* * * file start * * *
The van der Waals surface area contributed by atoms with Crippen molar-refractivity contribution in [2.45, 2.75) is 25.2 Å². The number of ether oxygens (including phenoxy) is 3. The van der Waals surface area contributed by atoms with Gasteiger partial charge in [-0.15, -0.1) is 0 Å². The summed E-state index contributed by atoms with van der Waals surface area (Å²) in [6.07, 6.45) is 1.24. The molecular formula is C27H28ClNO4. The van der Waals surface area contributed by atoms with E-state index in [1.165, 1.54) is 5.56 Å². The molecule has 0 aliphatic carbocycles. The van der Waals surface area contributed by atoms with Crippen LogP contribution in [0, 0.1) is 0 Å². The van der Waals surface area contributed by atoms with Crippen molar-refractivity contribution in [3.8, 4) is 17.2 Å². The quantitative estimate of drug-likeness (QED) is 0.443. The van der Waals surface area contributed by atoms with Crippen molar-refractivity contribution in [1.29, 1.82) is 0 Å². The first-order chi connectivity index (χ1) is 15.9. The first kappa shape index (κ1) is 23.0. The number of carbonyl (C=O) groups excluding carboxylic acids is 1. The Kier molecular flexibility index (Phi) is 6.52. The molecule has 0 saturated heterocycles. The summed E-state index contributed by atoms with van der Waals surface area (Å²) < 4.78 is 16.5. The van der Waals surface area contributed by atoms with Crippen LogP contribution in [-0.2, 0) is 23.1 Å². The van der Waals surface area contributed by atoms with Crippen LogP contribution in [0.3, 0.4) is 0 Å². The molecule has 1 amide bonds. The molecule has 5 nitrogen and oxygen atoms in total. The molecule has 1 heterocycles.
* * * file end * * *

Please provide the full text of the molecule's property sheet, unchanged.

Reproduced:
The van der Waals surface area contributed by atoms with Crippen molar-refractivity contribution in [2.45, 2.75) is 25.2 Å². The number of ether oxygens (including phenoxy) is 3. The van der Waals surface area contributed by atoms with Gasteiger partial charge in [-0.15, -0.1) is 0 Å². The summed E-state index contributed by atoms with van der Waals surface area (Å²) in [6.07, 6.45) is 1.24. The molecular formula is C27H28ClNO4. The van der Waals surface area contributed by atoms with E-state index in [1.165, 1.54) is 5.56 Å². The molecule has 0 aliphatic carbocycles. The van der Waals surface area contributed by atoms with Crippen LogP contribution in [0, 0.1) is 0 Å². The van der Waals surface area contributed by atoms with Crippen molar-refractivity contribution in [3.8, 4) is 17.2 Å². The quantitative estimate of drug-likeness (QED) is 0.443. The van der Waals surface area contributed by atoms with Crippen molar-refractivity contribution in [1.29, 1.82) is 0 Å². The first-order chi connectivity index (χ1) is 15.9. The first kappa shape index (κ1) is 23.0. The number of carbonyl (C=O) groups excluding carboxylic acids is 1. The Kier molecular flexibility index (Phi) is 6.52. The molecule has 0 saturated heterocycles. The summed E-state index contributed by atoms with van der Waals surface area (Å²) < 4.78 is 16.5. The van der Waals surface area contributed by atoms with Crippen LogP contribution in [-0.2, 0) is 23.1 Å². The van der Waals surface area contributed by atoms with Crippen LogP contribution in [0.3, 0.4) is 0 Å². The molecule has 1 amide bonds. The molecule has 5 nitrogen and oxygen atoms in total. The molecule has 1 heterocycles.